Thursday, 24 February 2011

Snippets from the Interwebs 4



Teaser for Sixth Extinction Documentary from 6thExtinctionDoc on Vimeo.

The 6th Extinction is a grassroots documentary project. Few people realize that we are in the midst of a mass extinction crisis that rivals that of the dinosaurs 65 million years ago.   The extinction rate has risen to more than 1000 times the pre-human rate and far outpaces the rate of evolution. Of the 45,000 species evaluated by the International Union for Conservation of Nature in 2008, 17,000 faced at least a high risk of extinction in the wild. Orang-utans, rhinos, tigers, bees, polar bears, chimpanzees, blue-finned tuna…the list of species in trouble is extensive with some scientists predicting that half of all species will go extinct in this century.


Heinz Ketchup is Going “Green” with Coca-Cola

coke and heinz
coke plant bottle
At a press conference on 23rd February 2011, the Coca-Cola Company and H.J. Heinz Company announced a strategic partnership that enables Heinz to produce its ketchup bottles using Coca-Cola’s PlantBottle packaging.

This shift in packaging will be the biggest change to Heinz’s iconic ketchup bottles since the company first introduced plastic in 1983.  Heinz plans to convert to PlantBottle globally, beginning with the 20-ounce variety of Heinz Ketchup, which will be rolled out to US consumers this summer. The plastic bottles which are PET, and thus full recyclable have received awards. They are,  so far made from a 30% plant based material but the intention is to move towards a 100% plant based plastic


Biofuels have had a bit of a bad press. Dubya Bush’s government went gung ho for corn (maize really – they’re Americans you know…) to ethanol production which had elements of pork barrel politics about it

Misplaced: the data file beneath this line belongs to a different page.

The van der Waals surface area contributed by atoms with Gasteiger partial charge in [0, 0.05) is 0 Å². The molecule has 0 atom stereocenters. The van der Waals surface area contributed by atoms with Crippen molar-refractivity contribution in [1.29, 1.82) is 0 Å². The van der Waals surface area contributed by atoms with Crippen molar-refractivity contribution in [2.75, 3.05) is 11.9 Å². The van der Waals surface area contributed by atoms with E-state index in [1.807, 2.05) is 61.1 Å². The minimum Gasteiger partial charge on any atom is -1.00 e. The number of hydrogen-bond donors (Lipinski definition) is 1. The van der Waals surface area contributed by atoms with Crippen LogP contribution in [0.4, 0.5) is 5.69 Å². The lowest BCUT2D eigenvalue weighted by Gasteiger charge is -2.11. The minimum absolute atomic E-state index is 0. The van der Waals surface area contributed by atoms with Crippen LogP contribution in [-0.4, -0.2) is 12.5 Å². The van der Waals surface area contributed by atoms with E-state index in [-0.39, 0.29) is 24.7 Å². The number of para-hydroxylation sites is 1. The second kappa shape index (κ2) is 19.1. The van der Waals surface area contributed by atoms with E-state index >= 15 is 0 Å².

Joule's Helioculture™ platform has a production cycle with up to 50 times the efficiencies of biofuel production to convert sunlight and waste CO2 directly into clean diesel fuel that can substitute directly for the fossil fuelled product. Based on empirical measurements, Joule can directly produce 15,000 gallons of diesel per acre annually, as compared to 3,000 gallons of biodiesel produced indirectly from algae.


Requiring only sunlight and waste CO2, this system can produce renewable diesel fuel in virtually unlimited quantities at costs as low as $30/barrel equivalent

Here’s a link to an accessible Press release about the process from a couple of days ago (Feb 17th).  Here’s a link to a scientific paper



Not widely reported in the Sun, Mail or Express newspapers was the Global Compact LEAD. Whassat? I hear you cry.


Taken from Triple

“U.N. Secretary General Ban Ki-Moon announced the creation of the Global Compact LEAD on January 28, 2011 at the World Economic Forum in Davos, Switzerland. A total of 54 companies are members, including Intel, Nestle, Coca-Cola, Siemens, Royal Dutch Shell, Tata Steel, Total and Unilever. Participating companies are also part of the UN Global Compact, which requires members to commit their company’s to align their strategies and operations with ten “universally accepted principles in the areas of human rights, labor, environment and anti-corruption.”

The companies have committed to the Blueprint for Corporate Sustainability leadership



WindMade is a new “eco label” so people can tell if a product has been manufactured using wind power. Danish turbine manufacturer Vestas wants to make it easier to do. Announced just prior to the 2011 Zayed Future Energy prize, which Vestas won, the new consumer label is shown below.



It’s early days yet but I’ll be watching out for it. I remember campaigning for the Forest Stewardship Council standard (widely recognised logo below) to be applied to wood in the early 90’s – now it’s mainstream on an awful lot of timber and timber products such as paper.


Click for further info about Windmade


“Invasivore” Diet Making Headway as Next Locavore Movement